As companies move more aggressively into new global markets, there is a natural progression to think about alternative payment types to help improve conversion rates and customer satisfaction. I’m not talking about PayPal, but rather bank-based payment options that are often considered the “preferred” payment method in countries from Germany to India to Brazil. This includes direct debit, wires (electronic funds transfer) or real-time bank transfers.
Many of these markets have traditionally been cash-based societies, and as more commerce has moved online, the primary mode of payment has not shifted all the way to credit. When we say that certain payment types are “preferred”, I think it gives the improper connotation that individuals in these countries would rather not use credit cards because of a “cultural choice”. While the US is undoubtedly a credit driven society, it is important to note that the use of alternative bank payment options in these other markets is primarily driven by a less evolved credit and risk ecosystem rather than an aversion to credit.
Low credit limits – A credit card is really just a short term loan. Since the data points required to gauge someone’s credit worthiness are often limited in these markets, it is a lot harder to do a quick and dirty risk and underwriting using something like a social security number and an associated credit history with a FICO score. That typically means that credit limits for most consumers can be very low. In Brazil, credit card limits can often range between 100 USD and 500 USD. In India, many bank issued credit cards require fixed deposits (starting at about 300 USD) with a credit limit that is 70 to 80% of the fixed deposit. If you’re trying to buy an airplane ticket or an iPad over the internet, it’s going to be pretty hard to do with that low of a limit on your card.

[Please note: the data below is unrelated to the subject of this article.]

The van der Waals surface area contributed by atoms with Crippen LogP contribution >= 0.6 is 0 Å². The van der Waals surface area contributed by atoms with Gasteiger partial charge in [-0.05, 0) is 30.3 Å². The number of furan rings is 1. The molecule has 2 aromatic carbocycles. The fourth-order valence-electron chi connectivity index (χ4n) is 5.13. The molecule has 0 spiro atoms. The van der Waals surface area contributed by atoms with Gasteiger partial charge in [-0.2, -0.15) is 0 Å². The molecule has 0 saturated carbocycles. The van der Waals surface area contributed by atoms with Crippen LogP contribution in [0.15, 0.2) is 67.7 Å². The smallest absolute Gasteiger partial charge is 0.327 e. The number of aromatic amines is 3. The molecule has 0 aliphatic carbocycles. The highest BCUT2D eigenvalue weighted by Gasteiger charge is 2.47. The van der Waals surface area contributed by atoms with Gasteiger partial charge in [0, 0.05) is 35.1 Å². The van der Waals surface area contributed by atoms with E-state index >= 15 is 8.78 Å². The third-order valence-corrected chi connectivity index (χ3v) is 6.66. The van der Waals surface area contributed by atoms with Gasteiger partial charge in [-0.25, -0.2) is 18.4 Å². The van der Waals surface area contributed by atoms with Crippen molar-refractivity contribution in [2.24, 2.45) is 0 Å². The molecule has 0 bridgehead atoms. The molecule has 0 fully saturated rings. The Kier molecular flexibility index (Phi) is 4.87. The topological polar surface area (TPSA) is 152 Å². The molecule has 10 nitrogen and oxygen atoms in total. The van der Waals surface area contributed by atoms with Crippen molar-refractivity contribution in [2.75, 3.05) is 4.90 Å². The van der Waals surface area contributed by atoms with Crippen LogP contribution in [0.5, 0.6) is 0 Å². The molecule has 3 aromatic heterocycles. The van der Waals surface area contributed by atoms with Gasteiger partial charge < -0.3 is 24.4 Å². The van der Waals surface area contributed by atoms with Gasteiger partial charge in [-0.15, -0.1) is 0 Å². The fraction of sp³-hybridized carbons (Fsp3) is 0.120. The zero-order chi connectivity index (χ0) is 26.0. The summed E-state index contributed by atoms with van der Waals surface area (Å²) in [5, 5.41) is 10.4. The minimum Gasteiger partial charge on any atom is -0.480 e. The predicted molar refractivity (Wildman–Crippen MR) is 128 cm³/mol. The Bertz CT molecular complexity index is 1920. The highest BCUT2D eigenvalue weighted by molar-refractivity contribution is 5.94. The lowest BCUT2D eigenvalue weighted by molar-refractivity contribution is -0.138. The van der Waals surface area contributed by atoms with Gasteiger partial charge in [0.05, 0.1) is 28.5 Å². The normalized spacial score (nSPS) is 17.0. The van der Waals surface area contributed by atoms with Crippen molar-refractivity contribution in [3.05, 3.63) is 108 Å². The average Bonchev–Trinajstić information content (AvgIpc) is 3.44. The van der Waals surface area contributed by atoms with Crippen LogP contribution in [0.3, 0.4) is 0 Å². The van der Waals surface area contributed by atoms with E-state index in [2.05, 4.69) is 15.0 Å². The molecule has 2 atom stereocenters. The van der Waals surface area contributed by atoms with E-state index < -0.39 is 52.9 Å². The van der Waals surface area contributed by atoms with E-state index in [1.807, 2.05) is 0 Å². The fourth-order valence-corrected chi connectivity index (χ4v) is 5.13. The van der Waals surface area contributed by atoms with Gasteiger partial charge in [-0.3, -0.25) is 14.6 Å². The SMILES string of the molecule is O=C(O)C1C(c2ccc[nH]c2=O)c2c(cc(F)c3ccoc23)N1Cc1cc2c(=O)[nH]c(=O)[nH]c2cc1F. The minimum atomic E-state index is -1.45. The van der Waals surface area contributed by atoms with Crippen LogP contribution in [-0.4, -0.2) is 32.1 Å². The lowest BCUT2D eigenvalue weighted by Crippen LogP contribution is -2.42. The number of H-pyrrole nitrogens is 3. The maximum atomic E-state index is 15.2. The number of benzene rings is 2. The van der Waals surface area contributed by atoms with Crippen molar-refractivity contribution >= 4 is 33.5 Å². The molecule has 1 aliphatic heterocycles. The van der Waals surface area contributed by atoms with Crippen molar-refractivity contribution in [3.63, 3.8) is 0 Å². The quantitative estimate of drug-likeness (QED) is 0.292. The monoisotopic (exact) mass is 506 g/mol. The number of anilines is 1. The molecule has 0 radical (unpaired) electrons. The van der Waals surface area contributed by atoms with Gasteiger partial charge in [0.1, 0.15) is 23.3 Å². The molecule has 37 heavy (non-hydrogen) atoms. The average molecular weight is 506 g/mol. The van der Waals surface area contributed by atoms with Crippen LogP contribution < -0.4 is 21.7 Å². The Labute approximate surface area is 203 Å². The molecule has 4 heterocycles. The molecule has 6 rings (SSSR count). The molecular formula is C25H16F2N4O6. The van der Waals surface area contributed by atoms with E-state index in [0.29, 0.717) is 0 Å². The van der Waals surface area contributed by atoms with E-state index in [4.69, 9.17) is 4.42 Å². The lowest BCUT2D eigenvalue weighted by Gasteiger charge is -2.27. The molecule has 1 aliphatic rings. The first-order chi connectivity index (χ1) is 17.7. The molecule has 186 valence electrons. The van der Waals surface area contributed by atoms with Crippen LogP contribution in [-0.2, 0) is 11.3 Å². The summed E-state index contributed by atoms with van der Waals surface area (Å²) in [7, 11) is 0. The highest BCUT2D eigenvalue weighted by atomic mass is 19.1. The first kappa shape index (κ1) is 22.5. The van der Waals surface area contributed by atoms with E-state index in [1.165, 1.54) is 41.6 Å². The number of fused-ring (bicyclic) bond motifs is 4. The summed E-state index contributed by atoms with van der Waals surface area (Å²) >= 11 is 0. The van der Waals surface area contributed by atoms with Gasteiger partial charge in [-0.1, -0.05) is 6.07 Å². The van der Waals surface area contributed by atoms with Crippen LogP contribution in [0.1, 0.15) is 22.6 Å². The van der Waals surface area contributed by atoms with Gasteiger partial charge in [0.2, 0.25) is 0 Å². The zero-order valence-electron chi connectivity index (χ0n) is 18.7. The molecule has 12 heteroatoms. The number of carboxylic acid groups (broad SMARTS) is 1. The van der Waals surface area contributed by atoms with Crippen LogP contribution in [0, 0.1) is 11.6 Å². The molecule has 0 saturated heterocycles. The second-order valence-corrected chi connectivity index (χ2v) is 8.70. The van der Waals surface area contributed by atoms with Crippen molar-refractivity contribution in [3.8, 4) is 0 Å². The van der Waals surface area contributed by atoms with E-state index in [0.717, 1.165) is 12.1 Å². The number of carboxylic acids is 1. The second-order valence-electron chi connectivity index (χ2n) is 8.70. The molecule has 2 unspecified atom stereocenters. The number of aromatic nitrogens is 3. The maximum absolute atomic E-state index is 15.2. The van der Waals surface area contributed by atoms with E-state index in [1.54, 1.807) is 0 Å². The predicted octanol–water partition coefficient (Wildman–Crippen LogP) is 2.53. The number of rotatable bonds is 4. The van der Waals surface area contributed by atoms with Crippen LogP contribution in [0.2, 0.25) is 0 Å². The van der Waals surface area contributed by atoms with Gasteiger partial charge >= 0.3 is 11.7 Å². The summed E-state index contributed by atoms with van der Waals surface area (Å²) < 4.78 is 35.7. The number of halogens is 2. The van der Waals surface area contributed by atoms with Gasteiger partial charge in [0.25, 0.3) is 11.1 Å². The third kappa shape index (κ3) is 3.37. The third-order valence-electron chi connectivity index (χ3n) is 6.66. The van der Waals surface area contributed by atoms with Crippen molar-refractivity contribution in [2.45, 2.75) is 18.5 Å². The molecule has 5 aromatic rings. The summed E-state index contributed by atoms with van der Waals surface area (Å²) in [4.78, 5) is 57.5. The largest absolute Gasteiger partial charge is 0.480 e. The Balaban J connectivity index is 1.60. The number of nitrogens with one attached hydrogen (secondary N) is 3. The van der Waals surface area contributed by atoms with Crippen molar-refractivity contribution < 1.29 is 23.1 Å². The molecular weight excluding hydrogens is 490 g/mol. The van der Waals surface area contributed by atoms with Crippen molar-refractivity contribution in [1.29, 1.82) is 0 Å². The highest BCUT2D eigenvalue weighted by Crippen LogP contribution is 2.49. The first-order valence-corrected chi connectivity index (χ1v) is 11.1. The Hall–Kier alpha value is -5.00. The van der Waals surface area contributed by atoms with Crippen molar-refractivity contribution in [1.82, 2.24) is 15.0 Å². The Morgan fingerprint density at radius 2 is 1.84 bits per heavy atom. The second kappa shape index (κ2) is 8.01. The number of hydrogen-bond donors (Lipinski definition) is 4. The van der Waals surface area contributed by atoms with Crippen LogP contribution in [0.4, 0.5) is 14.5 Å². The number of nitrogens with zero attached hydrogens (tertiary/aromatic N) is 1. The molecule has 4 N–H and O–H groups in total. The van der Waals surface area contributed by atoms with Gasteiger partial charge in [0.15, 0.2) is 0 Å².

High APR – In addition to low credit limits, most cards in these markets come with significantly higher annual rates than in the US. Rather that offering a very specific APR to an individual with a certain risk profile based on a number of data points, banks are typically offering a few tiers of APRs based on limited information. As a result, rates remain high so that the portfolio of individuals in a specific tier can offset each other regardless of their true credit worthiness. In India, we are talking about 30 to 45% APRs, and in Brazil, which has one of the worst rates globally, APRs start around 120% and go up from there. So even if you manage to secure a credit limit that is high enough to pay for a high ticket item, you’re going to have to find a way to pay for it during that billing cycle to avoid some hefty fees.
Reasons like these are what force consumers in these markets to “prefer” alternative payment options. This is also why many of these markets have evolved installment plans for the payment of expensive products and services. Yes, there is some aspect of this type of buying habit that is cultural. But let’s face it, if these consumers had access to the credit system that we enjoy in the US, they would probably buy everything on credit as well. Changing the issuance of credit is a systemic change that will take time, and in the meanwhile, it is important for companies moving into these markets to understand the specific payment types that make sense for their business and the underlying reasons why.